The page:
I’m sorry, but this is disturbing.
Recently, CBS announced a series that will reinvestigate the 1996 murder of 6-year-old JonBenét Ramsey: The Case of: JonBenét Ramsey. Following a rash of popular true crime series (Making a Murderer, The Jinx, Serial, The Night Of), such shows are practically guaranteed an audience. Interestingly, JonBenét’s brother Burke — age 9 at the time of her death — had already agreed to be interviewed by psychologist and TV host Dr. Phil McGraw. Clips of those interviews are available, and the more video of (a now 29-year-old) Burke I see, the more disturbed I am.
Of course, armchair psychology/detectiving isn’t exactly reliable, but, as fellow human beings, we do give and receive impressions of each other; it’s instinctive to assess each other. Ramsey’s nervous smiling throughout Dr. Phil’s questions aside, when you read McGraw’s excuses for the behavior, it’s equally curious:
People are going to see this throughout the entire interview, really unusual affect, either smiling or laughing. This is a very socially awkward young man, but understand that from the time this happened, his parents — depending on your interpretation — either protected him or hid him, based on how you want to interpret that. So, he has not had the social contact that most kids have growing up … even now, he works as a computer analyst, in computer security, but he works remotely; he doesn’t go into work every day. He’s not around people. So, he’s not real comfortable in a social situation. So, speaking out, for him, was a very difficult and unusual thing.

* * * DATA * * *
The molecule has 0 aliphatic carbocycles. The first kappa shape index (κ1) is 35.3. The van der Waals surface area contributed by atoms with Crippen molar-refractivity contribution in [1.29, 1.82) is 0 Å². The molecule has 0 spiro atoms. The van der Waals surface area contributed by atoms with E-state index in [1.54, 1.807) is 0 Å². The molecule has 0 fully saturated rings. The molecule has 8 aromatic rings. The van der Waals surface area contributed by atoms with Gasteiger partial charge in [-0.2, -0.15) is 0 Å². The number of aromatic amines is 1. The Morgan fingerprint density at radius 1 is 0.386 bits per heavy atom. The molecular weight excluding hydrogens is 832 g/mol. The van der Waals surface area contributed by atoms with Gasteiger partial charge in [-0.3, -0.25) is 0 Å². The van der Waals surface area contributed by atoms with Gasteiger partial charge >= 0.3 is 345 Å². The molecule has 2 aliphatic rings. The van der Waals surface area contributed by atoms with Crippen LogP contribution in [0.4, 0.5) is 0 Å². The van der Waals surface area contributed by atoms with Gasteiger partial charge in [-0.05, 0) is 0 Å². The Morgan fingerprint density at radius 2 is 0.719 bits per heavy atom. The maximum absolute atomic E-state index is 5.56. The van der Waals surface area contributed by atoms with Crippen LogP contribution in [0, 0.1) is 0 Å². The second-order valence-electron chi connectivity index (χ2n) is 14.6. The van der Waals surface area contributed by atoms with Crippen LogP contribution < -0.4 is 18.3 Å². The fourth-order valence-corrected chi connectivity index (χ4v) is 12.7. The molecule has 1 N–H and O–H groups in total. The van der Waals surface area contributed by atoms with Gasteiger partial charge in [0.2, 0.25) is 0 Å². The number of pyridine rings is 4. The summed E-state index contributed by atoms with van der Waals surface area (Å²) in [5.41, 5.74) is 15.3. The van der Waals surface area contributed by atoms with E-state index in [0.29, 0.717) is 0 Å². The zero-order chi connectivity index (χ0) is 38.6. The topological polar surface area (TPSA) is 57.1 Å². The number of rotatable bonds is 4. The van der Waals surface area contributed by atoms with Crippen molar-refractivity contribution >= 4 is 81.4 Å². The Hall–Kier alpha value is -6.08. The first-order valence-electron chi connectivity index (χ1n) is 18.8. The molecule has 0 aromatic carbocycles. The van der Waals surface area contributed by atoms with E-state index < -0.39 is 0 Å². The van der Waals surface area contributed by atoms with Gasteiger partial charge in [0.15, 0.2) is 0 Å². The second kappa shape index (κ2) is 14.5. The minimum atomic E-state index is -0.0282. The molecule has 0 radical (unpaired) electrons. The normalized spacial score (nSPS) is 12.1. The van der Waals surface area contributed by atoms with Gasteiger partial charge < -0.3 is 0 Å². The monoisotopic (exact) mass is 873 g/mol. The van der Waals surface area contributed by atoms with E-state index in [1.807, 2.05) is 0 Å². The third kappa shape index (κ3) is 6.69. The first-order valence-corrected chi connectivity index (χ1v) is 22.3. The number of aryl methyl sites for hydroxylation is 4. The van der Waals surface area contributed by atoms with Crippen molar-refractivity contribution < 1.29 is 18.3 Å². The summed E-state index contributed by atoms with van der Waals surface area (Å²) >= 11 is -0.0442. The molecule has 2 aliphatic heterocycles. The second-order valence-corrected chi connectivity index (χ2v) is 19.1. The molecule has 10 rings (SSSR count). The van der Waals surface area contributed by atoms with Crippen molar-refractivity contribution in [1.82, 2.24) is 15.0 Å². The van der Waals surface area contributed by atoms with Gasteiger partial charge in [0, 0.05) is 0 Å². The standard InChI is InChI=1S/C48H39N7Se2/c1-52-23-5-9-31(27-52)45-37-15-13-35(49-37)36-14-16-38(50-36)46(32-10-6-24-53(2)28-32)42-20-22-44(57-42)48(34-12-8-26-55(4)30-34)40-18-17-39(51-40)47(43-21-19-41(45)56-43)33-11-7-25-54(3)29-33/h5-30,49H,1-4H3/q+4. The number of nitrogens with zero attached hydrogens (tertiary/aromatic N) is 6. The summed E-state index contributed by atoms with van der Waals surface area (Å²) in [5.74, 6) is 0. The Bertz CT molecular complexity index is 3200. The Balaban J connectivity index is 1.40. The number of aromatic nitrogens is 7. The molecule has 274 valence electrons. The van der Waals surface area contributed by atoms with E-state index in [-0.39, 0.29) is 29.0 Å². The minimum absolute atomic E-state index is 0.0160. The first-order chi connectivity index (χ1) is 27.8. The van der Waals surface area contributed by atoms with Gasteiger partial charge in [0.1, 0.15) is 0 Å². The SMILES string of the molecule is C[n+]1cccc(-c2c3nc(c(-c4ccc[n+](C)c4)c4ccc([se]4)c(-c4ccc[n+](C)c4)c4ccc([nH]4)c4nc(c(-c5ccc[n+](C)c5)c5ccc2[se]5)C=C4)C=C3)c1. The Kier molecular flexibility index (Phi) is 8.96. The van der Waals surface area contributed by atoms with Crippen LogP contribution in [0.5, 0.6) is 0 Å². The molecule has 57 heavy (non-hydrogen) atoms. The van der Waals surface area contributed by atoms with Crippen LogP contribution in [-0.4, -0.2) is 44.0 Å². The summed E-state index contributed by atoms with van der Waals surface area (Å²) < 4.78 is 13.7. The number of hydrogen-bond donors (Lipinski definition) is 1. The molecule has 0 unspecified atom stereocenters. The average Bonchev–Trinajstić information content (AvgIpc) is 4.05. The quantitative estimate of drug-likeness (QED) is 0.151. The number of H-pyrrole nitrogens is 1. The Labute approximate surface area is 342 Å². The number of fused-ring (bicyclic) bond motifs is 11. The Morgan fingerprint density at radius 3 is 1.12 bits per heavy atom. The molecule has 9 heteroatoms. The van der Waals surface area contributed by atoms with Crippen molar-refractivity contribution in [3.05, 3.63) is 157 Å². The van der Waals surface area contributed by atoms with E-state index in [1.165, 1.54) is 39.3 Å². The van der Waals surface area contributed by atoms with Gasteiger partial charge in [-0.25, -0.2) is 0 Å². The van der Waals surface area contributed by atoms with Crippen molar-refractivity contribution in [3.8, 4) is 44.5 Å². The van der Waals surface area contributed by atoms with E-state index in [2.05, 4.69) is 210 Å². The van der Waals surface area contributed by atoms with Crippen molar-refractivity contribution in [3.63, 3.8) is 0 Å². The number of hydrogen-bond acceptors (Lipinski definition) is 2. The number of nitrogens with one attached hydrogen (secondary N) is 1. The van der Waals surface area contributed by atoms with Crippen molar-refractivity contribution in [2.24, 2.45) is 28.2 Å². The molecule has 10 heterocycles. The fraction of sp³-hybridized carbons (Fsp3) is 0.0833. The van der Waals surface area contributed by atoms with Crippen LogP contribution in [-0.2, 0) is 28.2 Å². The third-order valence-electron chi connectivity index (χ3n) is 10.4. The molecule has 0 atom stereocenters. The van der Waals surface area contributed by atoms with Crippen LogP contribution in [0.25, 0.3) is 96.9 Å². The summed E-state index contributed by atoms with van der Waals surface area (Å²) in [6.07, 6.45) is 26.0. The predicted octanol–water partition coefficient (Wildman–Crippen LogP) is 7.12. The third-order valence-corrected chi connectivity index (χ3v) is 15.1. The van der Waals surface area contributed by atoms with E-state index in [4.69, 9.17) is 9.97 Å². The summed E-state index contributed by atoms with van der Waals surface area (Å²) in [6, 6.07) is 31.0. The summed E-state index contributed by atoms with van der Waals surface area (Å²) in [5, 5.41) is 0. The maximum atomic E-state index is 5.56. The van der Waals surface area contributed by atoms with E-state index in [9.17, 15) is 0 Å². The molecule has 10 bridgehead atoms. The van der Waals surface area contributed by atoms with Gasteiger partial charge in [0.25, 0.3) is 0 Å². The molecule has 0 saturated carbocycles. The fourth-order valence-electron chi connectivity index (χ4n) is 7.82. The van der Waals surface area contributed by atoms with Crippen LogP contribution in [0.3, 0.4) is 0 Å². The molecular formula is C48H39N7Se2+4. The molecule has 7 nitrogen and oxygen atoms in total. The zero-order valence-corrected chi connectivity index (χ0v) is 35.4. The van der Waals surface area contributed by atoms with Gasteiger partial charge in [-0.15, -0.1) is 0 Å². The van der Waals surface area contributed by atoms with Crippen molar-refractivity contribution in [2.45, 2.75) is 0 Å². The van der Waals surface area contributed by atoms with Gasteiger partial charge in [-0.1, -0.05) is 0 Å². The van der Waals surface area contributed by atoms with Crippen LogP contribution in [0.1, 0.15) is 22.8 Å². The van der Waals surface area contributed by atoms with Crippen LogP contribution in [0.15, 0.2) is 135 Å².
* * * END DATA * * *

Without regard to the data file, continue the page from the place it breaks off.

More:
DUDE. I know these people. I live with a computer dude (who has, on and off, worked remotely). I do get exactly what you’re saying about socially awkward people, and that sometimes such people smile inappropriately, but this goes beyond that. This is … creepy. Sure, it may be because of his upbringing, his parents, the way they sheltered him, etc. Clearly, the whole family was a little different from average; the whole child beauty pageant business reads as off to many, while, for them, it may have felt completely natural and normal. We get that this is not an average scenario, and that a young child was thrust into an impossibly horrific personal and public situation. However, this is also a kid who, two years before JonBenét died, reportedly hit his sister with a golf club; that kind of thing immediately sets off some alarms. And, for someone who’s been in the middle of his family’s utter anguish for nearly 20 years, of his parents being accused and stories about his own involvement, is it truly credible that Burke has never ever read the entire ransom note? “I don’t think I’ve read the whole thing, I’ve definitely seen pictures of it, though.”
He tells Dr. Phil about omitting JonBenét from a family photo he drew (shortly after the murder) while being observed by a psychologist: “I don’t really remember what was going through my head, but she was gone, so I didn’t draw her.”
Burke talks about staying in bed while his mother, Patsy, was “going psycho.” One of the detectives claims that reports Burke was heard on the 911 call are “pure fiction,” but there seem to be conflicting reports.
Adding up what we see in McGraw’s clips, no matter how much I might want to see Burke Ramsey as completely innocent and not in any way involved in his sister being hurt or killed, these videos make it extremely difficult. Is it fair to try to assess his guilt or innocence from a series of videos? No. Is it possible to have your opinion unswayed by them? You tell me.
The Dr. Phil interviews with Burke Ramsey continue September 19th.